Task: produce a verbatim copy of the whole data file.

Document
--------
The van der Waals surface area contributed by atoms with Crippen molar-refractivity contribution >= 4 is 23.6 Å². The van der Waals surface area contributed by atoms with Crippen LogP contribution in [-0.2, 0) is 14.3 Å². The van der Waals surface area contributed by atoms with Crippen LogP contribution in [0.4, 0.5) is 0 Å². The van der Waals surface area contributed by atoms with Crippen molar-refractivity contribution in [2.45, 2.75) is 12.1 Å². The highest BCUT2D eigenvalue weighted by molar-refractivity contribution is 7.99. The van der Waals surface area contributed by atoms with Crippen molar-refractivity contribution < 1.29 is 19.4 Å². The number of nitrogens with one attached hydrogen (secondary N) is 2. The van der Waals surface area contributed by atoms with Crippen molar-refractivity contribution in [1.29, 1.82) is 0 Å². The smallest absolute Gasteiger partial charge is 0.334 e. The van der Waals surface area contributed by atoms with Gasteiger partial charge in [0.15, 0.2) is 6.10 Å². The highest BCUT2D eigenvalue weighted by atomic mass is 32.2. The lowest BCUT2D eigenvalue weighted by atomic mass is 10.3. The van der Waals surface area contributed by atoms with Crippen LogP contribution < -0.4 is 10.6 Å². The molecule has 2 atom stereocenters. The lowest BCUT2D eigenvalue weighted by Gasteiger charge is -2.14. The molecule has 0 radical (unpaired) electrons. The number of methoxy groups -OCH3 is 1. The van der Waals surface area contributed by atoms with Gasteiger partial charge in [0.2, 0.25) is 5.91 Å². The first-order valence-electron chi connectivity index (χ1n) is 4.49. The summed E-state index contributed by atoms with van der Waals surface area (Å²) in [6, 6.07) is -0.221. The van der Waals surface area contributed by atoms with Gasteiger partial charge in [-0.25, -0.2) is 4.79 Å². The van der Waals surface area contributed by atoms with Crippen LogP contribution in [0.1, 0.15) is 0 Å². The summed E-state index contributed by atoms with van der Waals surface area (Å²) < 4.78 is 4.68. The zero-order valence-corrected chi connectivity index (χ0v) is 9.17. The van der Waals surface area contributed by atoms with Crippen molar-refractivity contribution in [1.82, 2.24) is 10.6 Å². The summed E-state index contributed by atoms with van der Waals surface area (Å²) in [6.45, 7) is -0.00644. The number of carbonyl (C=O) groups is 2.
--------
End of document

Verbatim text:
The van der Waals surface area contributed by atoms with Crippen molar-refractivity contribution >= 4 is 23.6 Å². The van der Waals surface area contributed by atoms with Crippen LogP contribution in [-0.2, 0) is 14.3 Å². The van der Waals surface area contributed by atoms with Crippen LogP contribution in [0.4, 0.5) is 0 Å². The van der Waals surface area contributed by atoms with Crippen molar-refractivity contribution in [2.45, 2.75) is 12.1 Å². The highest BCUT2D eigenvalue weighted by molar-refractivity contribution is 7.99. The van der Waals surface area contributed by atoms with Crippen molar-refractivity contribution < 1.29 is 19.4 Å². The number of nitrogens with one attached hydrogen (secondary N) is 2. The van der Waals surface area contributed by atoms with Crippen molar-refractivity contribution in [1.29, 1.82) is 0 Å². The smallest absolute Gasteiger partial charge is 0.334 e. The van der Waals surface area contributed by atoms with Gasteiger partial charge in [0.15, 0.2) is 6.10 Å². The highest BCUT2D eigenvalue weighted by atomic mass is 32.2. The lowest BCUT2D eigenvalue weighted by atomic mass is 10.3. The van der Waals surface area contributed by atoms with Crippen LogP contribution < -0.4 is 10.6 Å². The molecule has 2 atom stereocenters. The lowest BCUT2D eigenvalue weighted by Gasteiger charge is -2.14. The molecule has 0 radical (unpaired) electrons. The number of methoxy groups -OCH3 is 1. The van der Waals surface area contributed by atoms with Gasteiger partial charge in [0.2, 0.25) is 5.91 Å². The first-order valence-electron chi connectivity index (χ1n) is 4.49. The summed E-state index contributed by atoms with van der Waals surface area (Å²) in [6, 6.07) is -0.221. The van der Waals surface area contributed by atoms with Gasteiger partial charge in [-0.25, -0.2) is 4.79 Å². The van der Waals surface area contributed by atoms with Crippen LogP contribution in [0.1, 0.15) is 0 Å². The summed E-state index contributed by atoms with van der Waals surface area (Å²) < 4.78 is 4.68. The zero-order valence-corrected chi connectivity index (χ0v) is 9.17. The van der Waals surface area contributed by atoms with Crippen molar-refractivity contribution in [1.82, 2.24) is 10.6 Å². The summed E-state index contributed by atoms with van der Waals surface area (Å²) in [6.45, 7) is -0.00644. The number of carbonyl (C=O) groups is 2.